QUESTION: Technology

question / pregunta: 

Does anyone know of any popular writing that explains the concept of information poverty?

It seems like a powerful idea and way of speaking, but insofar as I can tell, doesn't seem to really escaped academia. Hooray for library scientists! I am mainly looking for a concise definition...thanks for all your help!

Hannah Miller


Answer posted by:

You are right that the term seems to reside more heavily in academia than popular writing, but I did find an article from The Ghanaian Times, providing a more concise definition:

One major cause of poverty is attributed to ‘information poverty’ —the lack of access to information and knowledge that could improve earnings potential.

The article goes on to discuss information & communications technologies and more on the digital divide.

Here is the proper citation for that source:
Darkwa, Dr Osei K. (2008, June 2). Providing ICTs In Rural Communities In Africa. The Ghanaian Times. Retrieved from

I think Jessamyn West of covers this issue very well from a library point of view, and also links to some articles that might sate your information need.

I like this quote from the Washington Post, "There exists "two Americas," as John Edwards, South Carolina's own son, likes to say: an America for the rich and an America for the poor. But what Edwards and the rest of the presidential field have yet to adequately address are the two Americas online: one that's connected to high-speed Internet -- socializing, paying bills, uploading debate questions to presidential candidates on YouTube -- and one that's not. This is the digital divide, now more than a decade old, a rarely discussed schism in which the unconnected are second-class citizens. In some parts of this so-called Internet ghetto, the screech of a telephone modem dialing up to get online is not uncommon. And with dial-up, YouTube is impossible to use."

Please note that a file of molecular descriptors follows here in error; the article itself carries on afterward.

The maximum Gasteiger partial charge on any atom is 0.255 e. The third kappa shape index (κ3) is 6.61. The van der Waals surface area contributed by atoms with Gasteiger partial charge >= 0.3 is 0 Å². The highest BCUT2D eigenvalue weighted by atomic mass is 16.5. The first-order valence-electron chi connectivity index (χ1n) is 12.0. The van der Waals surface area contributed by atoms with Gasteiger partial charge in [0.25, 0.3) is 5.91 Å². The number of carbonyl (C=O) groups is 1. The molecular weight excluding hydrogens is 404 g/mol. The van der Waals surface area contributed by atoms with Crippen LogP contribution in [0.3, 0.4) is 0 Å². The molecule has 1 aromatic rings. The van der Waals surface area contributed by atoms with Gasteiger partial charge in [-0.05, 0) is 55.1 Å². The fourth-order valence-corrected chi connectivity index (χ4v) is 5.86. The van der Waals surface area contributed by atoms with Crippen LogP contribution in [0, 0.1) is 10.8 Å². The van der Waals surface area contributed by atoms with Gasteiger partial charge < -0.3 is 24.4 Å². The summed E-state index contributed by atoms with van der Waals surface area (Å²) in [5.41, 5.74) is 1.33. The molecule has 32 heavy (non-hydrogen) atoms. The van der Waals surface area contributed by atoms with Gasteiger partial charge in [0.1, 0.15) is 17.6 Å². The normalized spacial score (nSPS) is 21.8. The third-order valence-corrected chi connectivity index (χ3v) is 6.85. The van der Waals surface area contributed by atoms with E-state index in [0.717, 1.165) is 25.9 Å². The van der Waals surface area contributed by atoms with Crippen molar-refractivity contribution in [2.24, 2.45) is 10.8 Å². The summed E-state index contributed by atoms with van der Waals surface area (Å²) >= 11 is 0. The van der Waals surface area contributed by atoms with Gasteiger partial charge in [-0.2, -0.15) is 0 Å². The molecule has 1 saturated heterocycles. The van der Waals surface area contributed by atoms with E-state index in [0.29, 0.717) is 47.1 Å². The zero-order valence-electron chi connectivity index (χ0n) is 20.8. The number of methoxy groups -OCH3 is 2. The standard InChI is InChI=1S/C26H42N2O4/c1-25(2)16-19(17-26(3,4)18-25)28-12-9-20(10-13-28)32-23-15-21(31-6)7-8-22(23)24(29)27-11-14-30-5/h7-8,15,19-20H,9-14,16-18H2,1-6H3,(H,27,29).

Jose Antonio Vargas. "Binary America: Split in Two by A Digital Divide." Monday, July 23, 2007; Page C01.

I also recommend point #3 on Jessamyn's "why the digital divide is a library issue." (totally relevant outside the library context) and "why exactly the digital divide matters" where she writes, "We are a democracy. People who vote need to have access to as much reputable information as possible so they can make these and other choices. The internet is becoming an important 'place' to find this information. Unequal access to the internet creates unequal access to government."